“His international experience is truly unique,” said Lane. “His business development and consulting missions have even taken him to Europe, Africa and China…and since he has been with Canal Barge, he landed us a nice contract in Columbia.
“I had followed his career for decades and, truth be told, tried unsuccessfully to hire him several times. After Del returned to ACBL’s headquarters he was commuting between there and his home in Beverly where his beloved wife Betsy and young son Tad were living.
“When I learned that his circumstances in Jeffersonville had changed, I immediately contacted him. I had a modest, but hopefully compelling offer in mind for him. I knew I had the right guy and hoped I had the right proposition for him. I told him about the importance of the Illinois River to our company and that we were developing a state-of-the art liquid bulk terminal in Channahon that, I believed, could be an exceptional business opportunity under strong leadership.
“Since Del joined our company, we have grown the terminal into a highly utilized multi-modal facility with 760,000 barrels of storage and a full-service laboratory on site. When our good friend Leo Cattoni decided it was time to sell Illinois Marine Towing [which Canal Barge purchased in 2008], we were able to proceed with confidence in making a deal, because we knew we had a knowledgeable and engaged leader in Del. Leo sold us a fine company and, under Del’s leadership, it has become stronger and more diverse in our service offerings. We subsequently acquired the Artco’s Lemont operation solidifying IMT’s market leading position. I’d say that the modest proposal I made to Del has worked out pretty well!”
Lane didn’t forget to mention Wilkins’ service to the industry. He has worked as an advisor to a former governor and been “the go-to industry leader on the issues surrounding Asian carp.” He has served as chairman of AWO’s Midwestern Region and served on AWO’s executive committee for many years. “His integrity, common sense, knowledge and charisma always seems to carry the day, whether with his teammates, customers our elected officials,” said Lane.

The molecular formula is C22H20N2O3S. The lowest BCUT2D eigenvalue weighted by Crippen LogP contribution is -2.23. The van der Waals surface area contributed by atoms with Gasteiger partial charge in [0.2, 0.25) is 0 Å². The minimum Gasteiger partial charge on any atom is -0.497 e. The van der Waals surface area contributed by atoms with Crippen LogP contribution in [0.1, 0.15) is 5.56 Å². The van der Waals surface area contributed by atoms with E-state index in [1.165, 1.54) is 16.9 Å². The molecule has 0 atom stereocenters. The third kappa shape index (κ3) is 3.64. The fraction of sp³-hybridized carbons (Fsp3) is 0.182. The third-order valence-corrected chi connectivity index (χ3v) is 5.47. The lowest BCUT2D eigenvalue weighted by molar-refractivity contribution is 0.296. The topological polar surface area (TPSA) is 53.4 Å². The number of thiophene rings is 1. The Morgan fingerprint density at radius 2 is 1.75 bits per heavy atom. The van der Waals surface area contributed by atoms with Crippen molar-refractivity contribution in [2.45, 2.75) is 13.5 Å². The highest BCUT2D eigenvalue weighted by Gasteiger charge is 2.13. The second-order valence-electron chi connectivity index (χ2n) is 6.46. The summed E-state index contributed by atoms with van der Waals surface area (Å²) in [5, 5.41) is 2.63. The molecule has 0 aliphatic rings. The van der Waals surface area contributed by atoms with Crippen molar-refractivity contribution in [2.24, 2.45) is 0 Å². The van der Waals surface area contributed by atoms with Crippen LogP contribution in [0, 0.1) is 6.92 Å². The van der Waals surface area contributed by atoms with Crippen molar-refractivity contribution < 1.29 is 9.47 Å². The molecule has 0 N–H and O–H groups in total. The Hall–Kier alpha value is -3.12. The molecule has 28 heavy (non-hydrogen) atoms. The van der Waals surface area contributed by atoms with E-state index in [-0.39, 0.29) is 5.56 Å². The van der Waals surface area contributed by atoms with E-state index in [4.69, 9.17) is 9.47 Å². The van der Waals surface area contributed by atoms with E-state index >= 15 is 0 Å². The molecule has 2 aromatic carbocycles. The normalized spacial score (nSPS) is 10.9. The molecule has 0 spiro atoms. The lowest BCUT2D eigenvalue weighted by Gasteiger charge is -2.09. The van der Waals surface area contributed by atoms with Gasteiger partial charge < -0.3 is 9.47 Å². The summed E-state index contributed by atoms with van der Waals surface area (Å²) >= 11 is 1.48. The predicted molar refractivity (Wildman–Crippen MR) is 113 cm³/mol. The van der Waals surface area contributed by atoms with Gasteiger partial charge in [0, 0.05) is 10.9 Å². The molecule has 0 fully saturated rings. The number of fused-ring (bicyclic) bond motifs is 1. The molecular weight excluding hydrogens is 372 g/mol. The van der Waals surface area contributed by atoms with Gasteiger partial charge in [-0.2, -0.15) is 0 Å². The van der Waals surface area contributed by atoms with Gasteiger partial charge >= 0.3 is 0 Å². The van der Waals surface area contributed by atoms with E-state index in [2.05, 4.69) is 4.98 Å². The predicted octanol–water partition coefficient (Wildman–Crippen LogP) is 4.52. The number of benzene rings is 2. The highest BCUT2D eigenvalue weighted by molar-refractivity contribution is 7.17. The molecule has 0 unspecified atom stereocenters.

Lane concluded, “I have come to understand that ‘Del’ is not just his name, but it is an ‘action verb’! He is in perpetual motion and is a joy to watch as he excels in all aspects of his life…effective business and civic leader, loving family man and uplifting mentor to so many. So, for all of these reasons, I hope that you agree that our good friend Del is a very deserving choice for the Illinois River Association’s 2019 Lifetime Achievement Award.”
Caption for top photo: The Illinois River Association held its 39th annual meeting and golf outing July 10 in Lemont, Ill. During the awards ceremony, the association surprised Del Wilkins, left, with a lifetime achievement award, only the third such award in the association’s history. Canal Barge President Merritt Lane, at the microphone, describes Wilkins’ career while Sean Gerrity, chief operating officer of Midwest Tankermen and president of the organization, looks on. (Photo by Cheryl Eurick)